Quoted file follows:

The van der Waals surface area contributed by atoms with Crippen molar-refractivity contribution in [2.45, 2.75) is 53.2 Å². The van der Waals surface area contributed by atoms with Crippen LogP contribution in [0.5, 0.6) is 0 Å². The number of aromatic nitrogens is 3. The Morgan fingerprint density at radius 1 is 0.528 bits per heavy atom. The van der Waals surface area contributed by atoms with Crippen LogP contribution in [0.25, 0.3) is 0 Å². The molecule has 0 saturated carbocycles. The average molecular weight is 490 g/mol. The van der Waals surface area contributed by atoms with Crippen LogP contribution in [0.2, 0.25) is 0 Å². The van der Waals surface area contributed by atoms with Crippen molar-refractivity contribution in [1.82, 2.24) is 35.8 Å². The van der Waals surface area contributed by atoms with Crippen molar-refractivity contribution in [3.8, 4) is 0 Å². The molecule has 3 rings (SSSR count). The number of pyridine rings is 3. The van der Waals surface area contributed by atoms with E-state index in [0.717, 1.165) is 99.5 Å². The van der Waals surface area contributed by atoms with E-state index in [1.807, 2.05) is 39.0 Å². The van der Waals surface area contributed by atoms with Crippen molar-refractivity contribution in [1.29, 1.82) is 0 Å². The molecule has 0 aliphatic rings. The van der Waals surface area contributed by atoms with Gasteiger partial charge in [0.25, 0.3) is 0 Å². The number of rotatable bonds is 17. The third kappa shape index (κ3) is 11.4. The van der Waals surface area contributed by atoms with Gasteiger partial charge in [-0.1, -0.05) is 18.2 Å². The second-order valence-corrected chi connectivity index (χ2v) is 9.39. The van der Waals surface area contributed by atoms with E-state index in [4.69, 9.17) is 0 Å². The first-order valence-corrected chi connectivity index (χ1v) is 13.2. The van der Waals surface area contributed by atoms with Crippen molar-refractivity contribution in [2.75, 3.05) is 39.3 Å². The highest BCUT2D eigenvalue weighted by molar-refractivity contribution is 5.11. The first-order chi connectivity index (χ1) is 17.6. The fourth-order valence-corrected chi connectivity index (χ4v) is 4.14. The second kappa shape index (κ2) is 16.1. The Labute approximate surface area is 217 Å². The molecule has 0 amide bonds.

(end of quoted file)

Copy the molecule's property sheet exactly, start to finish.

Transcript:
The van der Waals surface area contributed by atoms with Crippen molar-refractivity contribution in [2.45, 2.75) is 53.2 Å². The van der Waals surface area contributed by atoms with Crippen LogP contribution in [0.5, 0.6) is 0 Å². The number of aromatic nitrogens is 3. The Morgan fingerprint density at radius 1 is 0.528 bits per heavy atom. The van der Waals surface area contributed by atoms with Crippen LogP contribution in [0.25, 0.3) is 0 Å². The molecule has 0 saturated carbocycles. The average molecular weight is 490 g/mol. The van der Waals surface area contributed by atoms with Crippen LogP contribution in [0.2, 0.25) is 0 Å². The van der Waals surface area contributed by atoms with Crippen molar-refractivity contribution in [1.82, 2.24) is 35.8 Å². The van der Waals surface area contributed by atoms with Crippen molar-refractivity contribution in [3.8, 4) is 0 Å². The molecule has 3 rings (SSSR count). The number of pyridine rings is 3. The van der Waals surface area contributed by atoms with E-state index in [0.717, 1.165) is 99.5 Å². The van der Waals surface area contributed by atoms with E-state index in [1.807, 2.05) is 39.0 Å². The van der Waals surface area contributed by atoms with Crippen molar-refractivity contribution in [1.29, 1.82) is 0 Å². The molecule has 0 aliphatic rings. The van der Waals surface area contributed by atoms with Gasteiger partial charge in [0.25, 0.3) is 0 Å². The number of rotatable bonds is 17. The third kappa shape index (κ3) is 11.4. The van der Waals surface area contributed by atoms with Gasteiger partial charge in [-0.1, -0.05) is 18.2 Å². The second-order valence-corrected chi connectivity index (χ2v) is 9.39. The van der Waals surface area contributed by atoms with E-state index in [4.69, 9.17) is 0 Å². The first-order valence-corrected chi connectivity index (χ1v) is 13.2. The van der Waals surface area contributed by atoms with Crippen molar-refractivity contribution in [2.75, 3.05) is 39.3 Å². The highest BCUT2D eigenvalue weighted by molar-refractivity contribution is 5.11. The first-order chi connectivity index (χ1) is 17.6. The fourth-order valence-corrected chi connectivity index (χ4v) is 4.14. The second kappa shape index (κ2) is 16.1. The Labute approximate surface area is 217 Å². The molecule has 0 amide bonds.